Let’s go crazy

Also known as the Dutch Tilt, this is mainly a cinematic technique involving the tilting of the camera from anywhere between 5 to 90 degrees. Its use can have a powerful effect both visually and emotionally on the viewer and is often used for dramatic effect to initiate feelings of disorientation, unease or madness etc.

Widely used in German Expressionist Art it quickly made its way into German film of the early twentieth century, hence the name “Dutch”, which is a corruption of the word for German: “Deutsch”.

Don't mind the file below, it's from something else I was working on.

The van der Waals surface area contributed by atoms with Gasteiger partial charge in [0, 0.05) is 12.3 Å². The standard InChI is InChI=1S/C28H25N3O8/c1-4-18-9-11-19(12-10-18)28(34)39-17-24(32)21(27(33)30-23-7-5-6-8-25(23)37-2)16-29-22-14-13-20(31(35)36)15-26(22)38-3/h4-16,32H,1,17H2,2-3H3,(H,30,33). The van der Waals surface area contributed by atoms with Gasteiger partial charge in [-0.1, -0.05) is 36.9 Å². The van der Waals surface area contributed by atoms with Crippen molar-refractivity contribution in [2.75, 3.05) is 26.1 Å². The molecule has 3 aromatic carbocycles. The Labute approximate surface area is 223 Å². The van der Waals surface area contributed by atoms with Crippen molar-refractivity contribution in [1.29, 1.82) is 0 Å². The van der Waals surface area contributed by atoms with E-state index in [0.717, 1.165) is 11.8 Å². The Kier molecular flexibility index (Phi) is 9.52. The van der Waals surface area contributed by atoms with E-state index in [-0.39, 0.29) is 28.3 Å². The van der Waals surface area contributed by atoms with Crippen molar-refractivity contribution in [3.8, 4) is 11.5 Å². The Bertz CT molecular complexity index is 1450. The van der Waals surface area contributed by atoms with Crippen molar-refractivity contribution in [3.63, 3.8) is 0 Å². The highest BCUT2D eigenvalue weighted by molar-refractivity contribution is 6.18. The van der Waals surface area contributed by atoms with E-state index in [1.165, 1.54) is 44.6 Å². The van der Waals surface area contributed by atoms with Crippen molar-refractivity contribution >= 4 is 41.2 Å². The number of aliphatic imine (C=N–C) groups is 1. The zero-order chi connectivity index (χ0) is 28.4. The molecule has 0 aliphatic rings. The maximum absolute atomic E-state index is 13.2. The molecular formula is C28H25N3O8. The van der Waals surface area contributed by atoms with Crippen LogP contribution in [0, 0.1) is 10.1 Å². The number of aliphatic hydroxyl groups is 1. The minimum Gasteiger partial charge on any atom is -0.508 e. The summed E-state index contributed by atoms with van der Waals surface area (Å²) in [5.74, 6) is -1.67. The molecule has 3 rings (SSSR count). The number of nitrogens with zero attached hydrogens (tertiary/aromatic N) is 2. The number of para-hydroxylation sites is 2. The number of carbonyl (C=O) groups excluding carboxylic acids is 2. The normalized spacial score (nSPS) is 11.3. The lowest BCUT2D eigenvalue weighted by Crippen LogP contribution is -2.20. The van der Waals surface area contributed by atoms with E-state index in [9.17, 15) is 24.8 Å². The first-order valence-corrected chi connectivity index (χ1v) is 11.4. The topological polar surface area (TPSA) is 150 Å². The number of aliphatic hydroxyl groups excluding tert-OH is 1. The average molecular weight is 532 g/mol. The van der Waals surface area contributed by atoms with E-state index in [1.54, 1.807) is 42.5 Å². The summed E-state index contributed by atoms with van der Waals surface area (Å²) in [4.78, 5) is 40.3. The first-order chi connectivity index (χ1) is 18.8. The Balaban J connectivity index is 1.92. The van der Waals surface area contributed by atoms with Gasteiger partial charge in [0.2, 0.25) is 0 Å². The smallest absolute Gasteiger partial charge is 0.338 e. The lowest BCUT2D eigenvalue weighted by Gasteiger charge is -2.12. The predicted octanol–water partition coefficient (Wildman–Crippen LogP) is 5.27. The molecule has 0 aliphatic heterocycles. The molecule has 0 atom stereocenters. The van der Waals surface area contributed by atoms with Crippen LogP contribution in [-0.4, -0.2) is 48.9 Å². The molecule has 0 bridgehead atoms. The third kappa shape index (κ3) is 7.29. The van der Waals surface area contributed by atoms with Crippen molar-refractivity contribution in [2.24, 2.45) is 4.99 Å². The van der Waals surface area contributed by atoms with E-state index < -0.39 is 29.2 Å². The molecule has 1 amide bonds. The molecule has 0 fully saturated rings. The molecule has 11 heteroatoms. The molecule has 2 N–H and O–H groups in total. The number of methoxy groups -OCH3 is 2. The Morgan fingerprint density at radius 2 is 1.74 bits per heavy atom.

YouTube: The Cabinet of-Dr Caligari

Traditionally this type of shot has always come with a rather large label reading: “WARNING, use with caution”, but on this occasion we will be throwing all caution to the wind and experimenting around with it.

So, don’t forget to turn off the automatic level in the view finder, and go and have some fun with it.

Some examples illustrating the technique

Tips for when on location

  • Its use can heighten feelings of detachment, fear, uneasiness, of psychological distress and tension.
  • Be careful, you can’t just throw a Dutch angle in whenever you feel like it, there has to be a reason for it, it must serve the story you are trying to tell.
  • Choose your subject carefully.

© Andrew James Kirkwood – 2017